Godwin – The Legend of Goodison

Pictured Middle Back Row: Tommy Godwin.

Pictured Middle Back Row: Tommy Godwin.

Tommy Godwin was born in 1927 and grew up in Ringsend opposite the bus garage. As a boy he played football in the neighbourhood streets every chance he got and grew up to be tall, with wide shoulders and strong arms. He was quick and agile, with swift reflexes, as if he had been custom-built for his job in football.

Tommy Godwin was a goalkeeper.

He left Ringsend Boys’ School at fourteen, earning his living as a carpenter while he worked his way up through the football ranks. He played for Reds United before moving to Home Farm, where his potential was recognised by Shamrock Rovers, who signed him in 1947. He was only nineteen at the time but in his first game for Rovers, against Leeds United, he saved a penalty kick. The Irish Independent match report said, “Rovers new goalkeeper Godwin made many fine saves in a splendid debut.” Not a bad beginning.

Soon after that Tommy was selected for the Republic of Ireland team. His international debut was against Portugal in May 1949 and he rose to the occasion, holding the Portuguese attack scoreless for the Irish to get a 1-0 win. That victory ended a run of five consecutive Ireland defeats and showed that Tommy was up to the highest standard of football.

He continued to do well for Ireland over the next few matches and established himself as the country’s number one ‘goalie.’

Then came the big test, the game that really mattered.

On the 21st of September 1949, Ireland walked out to play England at Goodison Park in Liverpool. England had never lost at home to a team from outside the UK and from the first minute of the game they were all over Ireland, but solid Irish defending and Tommy’s smart saves foiled them. Then, after thirty minutes, Ireland landed the first blow when they broke into the English area, won a penalty kick and scored from it. At half-time it was 1-0 to Ireland!

Above: Match programme for England versus Ireland International at Goodison Park in 1949.

Above: Match programme for England versus Ireland International at Goodison Park in 1949.

In the second half England ratcheted up the pressure, always pounding forward seeking an equaliser. But this was Tommy’s time and he made three fantastic stops one after another. First, a magic save to prevent a seemingly inevitable goal; second, he blocked a point blank shot with his knees; and third, he jammed the ball against the bar from a menacing corner kick.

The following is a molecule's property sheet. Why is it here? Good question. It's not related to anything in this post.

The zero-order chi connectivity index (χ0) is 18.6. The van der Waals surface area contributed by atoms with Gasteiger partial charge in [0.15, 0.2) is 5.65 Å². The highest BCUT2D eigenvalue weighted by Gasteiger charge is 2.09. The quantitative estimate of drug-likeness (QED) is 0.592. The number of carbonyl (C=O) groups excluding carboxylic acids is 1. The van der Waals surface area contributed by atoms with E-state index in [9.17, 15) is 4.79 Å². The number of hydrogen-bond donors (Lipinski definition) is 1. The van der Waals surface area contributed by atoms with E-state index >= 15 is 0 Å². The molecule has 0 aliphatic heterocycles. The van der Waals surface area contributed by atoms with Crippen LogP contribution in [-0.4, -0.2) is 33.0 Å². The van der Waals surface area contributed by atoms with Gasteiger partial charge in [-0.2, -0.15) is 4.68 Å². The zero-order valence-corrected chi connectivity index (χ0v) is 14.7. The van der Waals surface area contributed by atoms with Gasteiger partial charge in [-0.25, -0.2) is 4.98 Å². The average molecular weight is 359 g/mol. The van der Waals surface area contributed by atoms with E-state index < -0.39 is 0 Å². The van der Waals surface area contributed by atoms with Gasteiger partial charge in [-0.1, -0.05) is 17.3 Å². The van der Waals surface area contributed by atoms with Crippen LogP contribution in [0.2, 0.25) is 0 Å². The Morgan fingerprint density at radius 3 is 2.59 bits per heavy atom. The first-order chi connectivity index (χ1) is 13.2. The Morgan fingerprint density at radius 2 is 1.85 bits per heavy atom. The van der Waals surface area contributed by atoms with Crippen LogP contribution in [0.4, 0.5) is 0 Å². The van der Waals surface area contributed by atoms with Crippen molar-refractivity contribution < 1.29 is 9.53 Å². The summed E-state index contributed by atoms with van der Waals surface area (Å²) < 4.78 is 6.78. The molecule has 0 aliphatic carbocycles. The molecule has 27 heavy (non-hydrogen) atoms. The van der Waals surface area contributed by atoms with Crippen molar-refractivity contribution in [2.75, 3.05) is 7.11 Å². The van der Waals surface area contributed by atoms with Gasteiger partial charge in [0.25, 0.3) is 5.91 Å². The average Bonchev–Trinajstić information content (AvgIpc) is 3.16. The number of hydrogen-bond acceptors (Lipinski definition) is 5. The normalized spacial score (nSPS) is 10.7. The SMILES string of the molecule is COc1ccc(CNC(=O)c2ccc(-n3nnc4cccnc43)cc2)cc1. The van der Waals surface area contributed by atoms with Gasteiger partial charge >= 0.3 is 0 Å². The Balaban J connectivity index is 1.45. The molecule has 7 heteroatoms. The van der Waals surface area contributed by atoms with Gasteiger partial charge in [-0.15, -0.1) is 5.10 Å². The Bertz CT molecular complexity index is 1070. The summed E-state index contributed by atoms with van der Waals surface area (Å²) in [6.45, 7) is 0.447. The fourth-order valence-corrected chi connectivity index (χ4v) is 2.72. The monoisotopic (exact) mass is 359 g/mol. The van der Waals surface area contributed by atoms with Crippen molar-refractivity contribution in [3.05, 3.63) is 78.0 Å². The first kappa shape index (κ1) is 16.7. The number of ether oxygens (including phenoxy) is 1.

England stayed dominant in offense but Ireland grimly held on as Tommy produced another brilliant save, flinging himself at a bullet-like drive from close in.

Then, with five minutes to go, Ireland made a rare break forward after an England attack had broken down. The ball was squeezed out of defence to the Irish winger O’Connor who left the English defenders kicking at shadows as he broke forward and passed to his teammate Farrell, who took the ball and coolly chipped it in for another Irish goal.

When it was all over it was 2-0. The Republic of Ireland had upset the odds and made history as the first ‘foreign’ team to beat England at home.

Tommy was the star of the show. The papers said he “brought the house down with saves that were highlights of the match”. His brilliance also impressed scouts from English clubs and Leicester City signed him a few weeks later.

Everything was going well for Tommy, he was an esteemed international footballer and a professional in English League. But difficult days were approaching. He couldn’t get a game for Leicester and only a year after his Goodison glory he was dropped by Ireland. It was a bleak time but Tommy refused to be beaten.

He stuck it out in England and his perseverance paid off in 1952 when he joined AFC Bournemouth in Division Three. On the face of it a downward step but it turned out to be a wonderful move for Tommy. He was playing regular football for a club that valued him highly, and he went on to spend ten years with Bournemouth, playing more than 350 games for the club.

He played in every game of the club’s historic 1956/57 FA Cup run. They won through the early rounds without trouble, scoring eleven goals as Tommy conceded no goals in three games.

Then came the fourth round when the Division One clubs entered the Cup, and Bournemouth were drawn away to Wolverhampton Wanderers, football’s most feared predators. It was the toughest possible task for Bournemouth, but Tommy kept those Wolves from the door. He got another clean sheet, Bournemouth scored, and the match was won.

They were now into the fifth round, and playing against Tottenham Hotspur – Spurs! Things were definitely hotting up. Tommy was scored against for the first time in the cup, but Bournemouth got three in reply to win through to the quarter-final at Old Trafford against mighty Manchester United.

Bournemouth were expected to get a drubbing, but they made those famous Busby Babes fight hard to scrape through 2-1. Bournemouth’s proud Cup run was over, but it had been a glorious thing while it lasted.

Around that time, Tommy was recalled by Ireland for a few matches. One of his comeback games was against England at Dalymount Park on the 19th of May 1957. A couple of weeks earlier, at Wembley, Ireland had been thrashed 5-1 and now a similar result was predicted. But once again Tommy rolled back the waves of English attacks to help Ireland draw the match.

His last game for Ireland was in 1958 but he’ll always be remembered for that famous ’49 game in Goodison Park.

Tommy continued playing for Bournemouth until he retired in 1962. After finishing with the game he stayed in Bournemouth working for the Parks Service. Bournemouth football club had given him a new start when he needed one, he had become a club legend, and now the town was his home. In 2011 he was voted AFC Bournemouth’s greatest ever player.

Tommy Godwin, Ringsend man and master goalkeeper.

By Gavan Bergin